Here we describe the antigenicity of these colorectal cancer associated proteins, identify T-cell epitopes suitable for inclusion in a vaccine, and demonstrate how a vaccine with two of the antigens, CDC25B and COX2, consistently reduced tumor development in two mouse models.

Material and Methods

Human Subjects

The colorectal cancer patients (n=50) ranged in age from 31-89 (median age 61), and 50% were female. Stage I (12%), stage II (24%), stage III (24%) and stage V (40%) patient sera were evaluated (purchased from Innovative Research). Volunteer donors (n=50) ranged in age from 23-84 (median age 52.7), and 32% were female (Puget Sound Blood Bank). All donors met criteria for blood donation. Sera were aliquoted and stored at -80°C until use. For IFN-γ-secreting-cell studies, peripheral blood mononuclear cells (PBMC) were obtained from either a single blood draw of 10 patients with colorectal cancer in remission and at least 30 days from the end of chemotherapy or by leukapheresis from 10 volunteer donors, all after informed consent. Cells were cryopreserved as previously described (13).

Identification of Antigens

We performed a literature search in PubMed with search terms “protein overexpression” and “poor prognosis” and “colorectal cancer”, using the following criteria to identify candidate vaccine antigens from the resultant proteins: (1) a greater than 20% incidence of overexpression in colon cancer, (2) a predictor of poor prognosis, and/or (3) a predictor of early disease recurrence, and (4) known biologic function in colon cancer pathogenesis. Four candidate antigens were selected for evaluation: CDC25B, COX2, FASCIN1 and RCAS1.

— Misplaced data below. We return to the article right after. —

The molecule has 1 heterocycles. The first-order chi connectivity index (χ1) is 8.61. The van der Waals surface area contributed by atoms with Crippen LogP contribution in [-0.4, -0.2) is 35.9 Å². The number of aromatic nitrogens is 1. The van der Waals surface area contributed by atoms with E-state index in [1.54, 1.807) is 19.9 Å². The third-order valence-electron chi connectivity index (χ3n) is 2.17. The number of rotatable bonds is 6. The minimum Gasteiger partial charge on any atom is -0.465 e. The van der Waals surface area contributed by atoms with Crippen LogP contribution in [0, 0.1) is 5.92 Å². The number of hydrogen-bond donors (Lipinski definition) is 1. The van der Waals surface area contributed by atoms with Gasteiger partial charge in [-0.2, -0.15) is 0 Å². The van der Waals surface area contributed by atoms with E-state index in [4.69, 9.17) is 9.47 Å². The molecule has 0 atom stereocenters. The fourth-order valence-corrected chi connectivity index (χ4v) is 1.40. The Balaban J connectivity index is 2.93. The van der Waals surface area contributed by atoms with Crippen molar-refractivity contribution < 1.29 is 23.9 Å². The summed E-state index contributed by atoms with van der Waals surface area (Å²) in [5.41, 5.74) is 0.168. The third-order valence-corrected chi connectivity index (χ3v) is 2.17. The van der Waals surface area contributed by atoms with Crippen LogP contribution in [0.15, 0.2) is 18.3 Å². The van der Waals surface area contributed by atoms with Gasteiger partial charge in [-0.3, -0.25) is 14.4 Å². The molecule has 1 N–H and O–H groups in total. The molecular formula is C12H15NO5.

Evaluation of Antigen-Specific Humoral Immunity

Indirect ELISA was performed as previously described with the following modifications: recombinant proteins CDC25B, COX2, FASCIN1, and RCAS1 (Novus Biologicals) were diluted with carbonate buffer to a concentration of 1 µg/ml (14). Data are presented as antigen specific IgG in µg/ml. A sample was defined as positive when the serum IgG value was greater than the mean and two standard deviations of the control sera (n=50) evaluated for each protein. The cutoff was determined at 0.51 µg/ml for CDC25B, 0.63 µg/ml for COX2, 1.44 µg/ml for FASCIN1, and 2.12 µg/ml for RCAS1. ELISA results were validated by Western Blotting on individual strips of nitrocellulose as previously described with a sensitivity and specificity, respectively of 83% and 83% for CDC25B, 100% and 100% for COX2, 100% and 100% for FASCIN1, and 100% and 100% for RCAS1 (Supplementary Figure 1) (14).

Analysis of Peptide and Protein-Specific T-Cell Responses

Peptides predicted to promiscuously bind human MHC II were selected as previously described (15). Briefly, a combined scoring system using three widely available algorithms for predicting class II binding was used for the 15 most common MHC class II alleles (DRB1*0101, DRB1*1501, DRB1*0301, DRB1*0401, DRB1*0404, DRB1*0405, DRB1*0701, DRB1*0802, DRB1*0901, DRB1*1101, DRB1*1201, DRB1*1302, DRB3*0101, DRB4*0101, and DRB5*0101). For each available MHC class II allele, 20 peptide sequences (15-20mer) were initially selected solely based on the rank order of the predicted binding affinity. Scores (S) for each amino acid were summed up across the multiple MHC class II alleles from all three algorithms. The number (N) of MHC class II alleles for which each amino acid was predicted to have high affinity binding was counted. A rank score for each amino acid was defined as S x N. The following three algorithms were used for prediction of class II peptides derived from each protein sequence: SYFPEITHI (Institute for Cell Biology, Heidelberg, Germany), Propred (Institute of Microbial Technology, Chandigarh, India) and Rankpep (Harvard, Boston, MA).